School Improvement Grants from the U.S. Department of Education had a significant positive effect on student achievement in Ohio schools, according to a new study published by two academics.
The study, “School Improvement Grants in Ohio: Effects on Student Achievement and School Administration,” found that by the second year of schools becoming eligible for federal SIG funding, students at those schools performed significantly better in both math and reading than those at schools that just missed the cut-off for becoming SIG-eligible. The academic gains for those students at SIG-eligibile schools increased during the third year of SIG eligibility. The achievement gains persisted into the fourth year, but diminished somewhat.
Staffing turnover at the SIG-eligible schools was comparable to that of schools that came close to but did not end up qualifying for SIG, although the latter group of schools already had high rates of staff turnover: 70 percent over four years. During the time period studied by the authors, school spending increased significantly as well at the SIG-eligible schools—total per-student spending rose by 11 to 14 percent in the second year of eligibility, 18 to 23 percent in the third year, and 9 to 11 percent in the fourth year.
The study was written by Deven Carlson, an associate professor and associate director for education at the National Institute for Risk and Resilience at the University of Oklahoma, and Stéphane Lavertu, an associate professor at Ohio State University who studies education policy. It was published in the academic journal Educational Evaluation and Policy Analysis.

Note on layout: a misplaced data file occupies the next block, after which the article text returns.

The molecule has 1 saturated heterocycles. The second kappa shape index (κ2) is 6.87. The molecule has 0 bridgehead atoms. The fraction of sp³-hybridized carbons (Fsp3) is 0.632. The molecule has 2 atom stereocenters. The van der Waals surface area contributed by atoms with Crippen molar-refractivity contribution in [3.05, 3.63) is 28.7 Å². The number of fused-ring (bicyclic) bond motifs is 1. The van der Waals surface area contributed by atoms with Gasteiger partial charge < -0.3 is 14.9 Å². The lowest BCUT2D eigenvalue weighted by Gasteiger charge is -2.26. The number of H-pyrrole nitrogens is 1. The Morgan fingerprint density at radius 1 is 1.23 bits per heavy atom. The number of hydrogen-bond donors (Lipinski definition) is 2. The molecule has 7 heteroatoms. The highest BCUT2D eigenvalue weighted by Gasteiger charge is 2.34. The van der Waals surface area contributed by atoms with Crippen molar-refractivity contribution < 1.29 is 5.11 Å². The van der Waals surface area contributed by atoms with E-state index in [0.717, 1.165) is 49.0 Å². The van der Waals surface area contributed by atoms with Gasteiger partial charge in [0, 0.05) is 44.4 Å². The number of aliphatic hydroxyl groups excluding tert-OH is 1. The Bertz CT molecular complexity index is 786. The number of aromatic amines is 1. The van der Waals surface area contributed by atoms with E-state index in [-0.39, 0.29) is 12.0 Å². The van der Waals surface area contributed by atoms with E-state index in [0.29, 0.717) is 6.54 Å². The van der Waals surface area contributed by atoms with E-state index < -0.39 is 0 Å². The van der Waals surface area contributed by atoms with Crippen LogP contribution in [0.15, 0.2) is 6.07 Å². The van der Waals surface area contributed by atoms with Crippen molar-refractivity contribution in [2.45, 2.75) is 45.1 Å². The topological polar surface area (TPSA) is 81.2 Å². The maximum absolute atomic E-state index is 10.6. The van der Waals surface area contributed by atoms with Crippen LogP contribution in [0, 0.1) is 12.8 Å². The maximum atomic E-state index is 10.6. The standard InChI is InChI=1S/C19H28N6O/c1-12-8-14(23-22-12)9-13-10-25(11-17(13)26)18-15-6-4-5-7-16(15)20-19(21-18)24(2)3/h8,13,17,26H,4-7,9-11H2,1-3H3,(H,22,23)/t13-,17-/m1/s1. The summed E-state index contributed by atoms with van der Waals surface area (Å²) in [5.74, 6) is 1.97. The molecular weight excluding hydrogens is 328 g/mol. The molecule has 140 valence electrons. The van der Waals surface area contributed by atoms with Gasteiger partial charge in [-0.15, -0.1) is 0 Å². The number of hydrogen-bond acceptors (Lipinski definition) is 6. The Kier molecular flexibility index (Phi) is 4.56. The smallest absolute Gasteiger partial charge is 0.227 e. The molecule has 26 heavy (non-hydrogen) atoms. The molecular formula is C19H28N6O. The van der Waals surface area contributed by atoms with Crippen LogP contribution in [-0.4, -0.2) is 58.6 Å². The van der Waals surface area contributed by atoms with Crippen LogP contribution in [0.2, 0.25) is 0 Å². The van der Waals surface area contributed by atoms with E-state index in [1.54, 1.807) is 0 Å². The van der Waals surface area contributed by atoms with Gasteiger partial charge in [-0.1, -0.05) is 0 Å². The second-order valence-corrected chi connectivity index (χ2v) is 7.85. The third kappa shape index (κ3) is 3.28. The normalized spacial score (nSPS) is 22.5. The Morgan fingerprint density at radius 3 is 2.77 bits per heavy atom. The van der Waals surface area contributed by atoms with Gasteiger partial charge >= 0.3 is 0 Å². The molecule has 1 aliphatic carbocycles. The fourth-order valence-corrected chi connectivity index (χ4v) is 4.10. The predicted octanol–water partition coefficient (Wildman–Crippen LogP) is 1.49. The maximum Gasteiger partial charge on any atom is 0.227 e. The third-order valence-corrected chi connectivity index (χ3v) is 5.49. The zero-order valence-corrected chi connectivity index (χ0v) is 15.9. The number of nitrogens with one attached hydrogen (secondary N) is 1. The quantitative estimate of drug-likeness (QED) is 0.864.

The $7 billion SIG program was one of the more hotly contested pieces of the Obama education blueprint. SIG was originally authorized under the No Child Left Behind Act, before President Barack Obama took office, but got a big makeover—and a lot more cash—during the Obama administration. Obama’s long-time Secretary of Education Arne Duncan has said the grants got less attention than the administraition’s Race to the Top initiative, but were crucial to his department’s plan for helping schools, and talked them up as a big part of his education legacy. (Duncan has written a book about his tenure at the Education Department, which we offer highlights from here.)
However, an Institute for Education Sciences report released at the end of the Obama administration and covering hundreds of schools found that the SIG program, which exceeded the price tag for Race to the Top by roughly $3 billion, failed to move the needle on student achievement.
Previous studies of SIG also paint a mixed picture of the program’s effect on schools.
Ohio received $130 million in SIG money during the academic years covered by the study, and 107 schools received SIG funds across three different cohort years, all of which were during the Obama administration. Of the major SIG strategies used in Ohio schools, none involved closing schools, the study says.
Carlson and Lavertu warn that good SIG news from the Buckeye State in their report comes with caveats. For example, they stress that their research shows no evidence that students’ improved performance under SIG in Ohio will be long-term. They also highlight the history of research showing different outcomes for federal school improvement aid.
And they point out that while differences in staff turnover between SIG-eligible schools and their close-but-not-quite peers were negligible overall, teachers at schools using the “turnaround” SIG model were less likely to be employed at the same school three to four years later than schools using the “transformation” model. Under turnaround models, a new school principal took over, and the new principal in turn could rehire no more than 50 percent of the previous staff. Transformation models also involved a new principal but not the same level of required staff turnover.
“If prior school improvement efforts are any guide, there are reasons to think that these achievement increases may ultimately prove transitory,” Carlson and Lavertu wrote.
Assistant Editor Sarah D. Sparks contributed to this post.